Livelihood Improvement: Successful agricultural development in most developing countries today requires increased output per hectare and per worker. This agricultural intensification depends on the availability and financing of new technology, agricultural inputs like agro-chemicals, and new seeds. Unfortunately, these inputs are often unavailable and sometimes costly. This is worse in the case of small farmers, particularly those who are living in remote regions and upland areas. So, it becomes difficult for small and poorer farmers to access these inputs without financial assistance. In response to this, each WUA formed SHGs with the help of Japan Bank for International Cooperation (JBIC). Each SHG has an account in Kalinga Gramya bank in the name of president and secretary. The members of the SHG deposit INR 10 monthly at regular intervals. If any members could not deposit his/her share for a month, other member of the SHG helps him to deposit. It is observed all members of the SHG followed the rules and norms of the SHG. Each SHGs of the WUAs were given Rs. 33, 000 by JBIC to enhance their livelihood. With this financial help, farmers were able to extend their agricultural activities along with other farm activities. Some SHGs were doing goat farming, dairy and fish farming in addition to vegetable and mushroom cultivation.

Some members of the SHGs could be able to access credit from Bank through SHG and open agro-chemical fertilizer shops in the village. With the opening of the Agro-chemical shop in the village, becomes easier for farmers to access fertilizer and other inputs at the right time. Before the formation of the WUAs, farmers were cultivating rice in their fields and were not able to grow any other crops. After the formation of WUAs, all farmers are able to access water even during winter season, which helped them to grow other crops like sugarcane, vegetables and others. The cropping pattern in the studied villages has changed from rice-based farming to rice-sugarcane-vegetable. During the discussion with farmers, we observed that crop productivity has increased. To enhance the agricultural activities, JBIC had provided two sugarcane crushers to Veer Vairaba WUAs and two harvesters along with 13 sprayers to Radha Krishan WUAs. There were 10 SHG in-charge of two sugarcane crushers. SHG were making Jaggery and exporting to neighbor states and other places. The employment for rural people particularly rural women has increased. Though sugarcane is a labor-intensive crop, it is generating more employment especially for women than rice. There are increased livelihoods not only among the farm households but also among the non-farm households.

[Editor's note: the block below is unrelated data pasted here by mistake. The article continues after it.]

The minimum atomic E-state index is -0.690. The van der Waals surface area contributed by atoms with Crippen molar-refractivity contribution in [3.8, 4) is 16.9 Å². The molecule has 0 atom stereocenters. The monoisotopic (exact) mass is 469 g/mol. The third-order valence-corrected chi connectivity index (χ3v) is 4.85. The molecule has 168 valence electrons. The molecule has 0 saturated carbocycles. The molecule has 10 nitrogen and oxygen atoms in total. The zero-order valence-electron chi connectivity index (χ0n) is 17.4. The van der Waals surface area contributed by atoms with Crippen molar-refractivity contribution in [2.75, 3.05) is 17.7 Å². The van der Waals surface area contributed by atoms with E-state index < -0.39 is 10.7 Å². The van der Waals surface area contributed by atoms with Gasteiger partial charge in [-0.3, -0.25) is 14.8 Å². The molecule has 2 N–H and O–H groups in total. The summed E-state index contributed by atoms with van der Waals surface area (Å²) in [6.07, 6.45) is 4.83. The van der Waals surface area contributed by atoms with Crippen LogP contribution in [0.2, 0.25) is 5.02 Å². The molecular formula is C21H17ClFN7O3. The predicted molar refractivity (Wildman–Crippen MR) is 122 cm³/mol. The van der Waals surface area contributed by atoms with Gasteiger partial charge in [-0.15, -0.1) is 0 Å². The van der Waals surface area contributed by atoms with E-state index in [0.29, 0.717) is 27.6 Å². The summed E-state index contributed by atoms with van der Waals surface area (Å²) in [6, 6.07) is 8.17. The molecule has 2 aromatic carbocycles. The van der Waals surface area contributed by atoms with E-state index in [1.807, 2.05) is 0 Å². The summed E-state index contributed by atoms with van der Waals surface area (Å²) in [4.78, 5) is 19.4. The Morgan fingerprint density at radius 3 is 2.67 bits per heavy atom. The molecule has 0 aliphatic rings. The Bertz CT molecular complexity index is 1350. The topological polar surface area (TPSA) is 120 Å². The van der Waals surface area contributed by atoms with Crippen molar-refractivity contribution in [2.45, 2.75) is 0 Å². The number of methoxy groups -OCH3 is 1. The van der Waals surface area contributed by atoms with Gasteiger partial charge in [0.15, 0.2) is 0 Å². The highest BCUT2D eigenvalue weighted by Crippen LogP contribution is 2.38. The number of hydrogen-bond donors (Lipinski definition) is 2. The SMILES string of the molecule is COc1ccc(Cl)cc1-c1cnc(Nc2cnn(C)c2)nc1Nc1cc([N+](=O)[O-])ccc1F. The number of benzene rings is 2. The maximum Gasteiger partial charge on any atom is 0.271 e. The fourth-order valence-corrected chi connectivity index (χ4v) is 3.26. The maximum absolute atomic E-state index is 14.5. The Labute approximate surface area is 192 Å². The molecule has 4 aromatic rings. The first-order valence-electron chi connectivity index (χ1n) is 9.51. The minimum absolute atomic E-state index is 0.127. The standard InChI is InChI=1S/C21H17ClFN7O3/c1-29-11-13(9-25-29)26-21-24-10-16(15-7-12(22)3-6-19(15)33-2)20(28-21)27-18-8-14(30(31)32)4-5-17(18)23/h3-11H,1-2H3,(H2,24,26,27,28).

iiiDetails about the Act see The Odisha Pani Panchayat Bill, 2002.


The failure of many large, medium and small irrigation projects to deliver the benefits to farmers, WUAs became the important policy intervention to increase the efficiency in water distribution and to maximize the benefits. In the line of recommendation of National Water Policy (1987), Odisha state government adopted the PIM in 1994 and brought an Act named as Odisha Pani Panchayat Act, 2002 for strengthening WUAs. The analysis presented in this process indicates that WUAs are in the process of transformation and the members of WUAs are in learning process. The preliminary result of the present study indicates that after the formation of WUAs, farmers can use water in efficient way and increase the cooperation among the members. In addition, the agricultural productivity, income, and employment have increased.

The essential condition for benefiting from the market is to produce goods and services that are in demand. The producer in agriculture should have knowledge about the output market in reference to type, quantity, quality of product demanded in market. Market forces are not serving the perceived public interest i.e. producer in agriculture and consumer in markets. These markets deficiencies are more pronounced in rural areas with lack of supporting infrastructure. Due to this market deficiency in rural areas, it becomes difficult to bring commodities to market. In our study, we found there was no road and farmers have to walk three kilometers to reach a concrete road. In the time of field visit, it was reported that the Jaggery price was very due to lack of good infrastructure like concrete road or market. Though some farmers were ready to shift from paddy to vegetable cultivation, absence of good road hinders them to do so. We strongly recommended building rural infrastructure along with such WUAs for strengthening the rural livelihood.


I am thankful to Bijayashree Sathpathy for her time to review this article. In addition, I am thankful to Dr. Amarendra Reddy for giving opportunity to work in this project.

Conflicts of interest

There is no conflict of interest.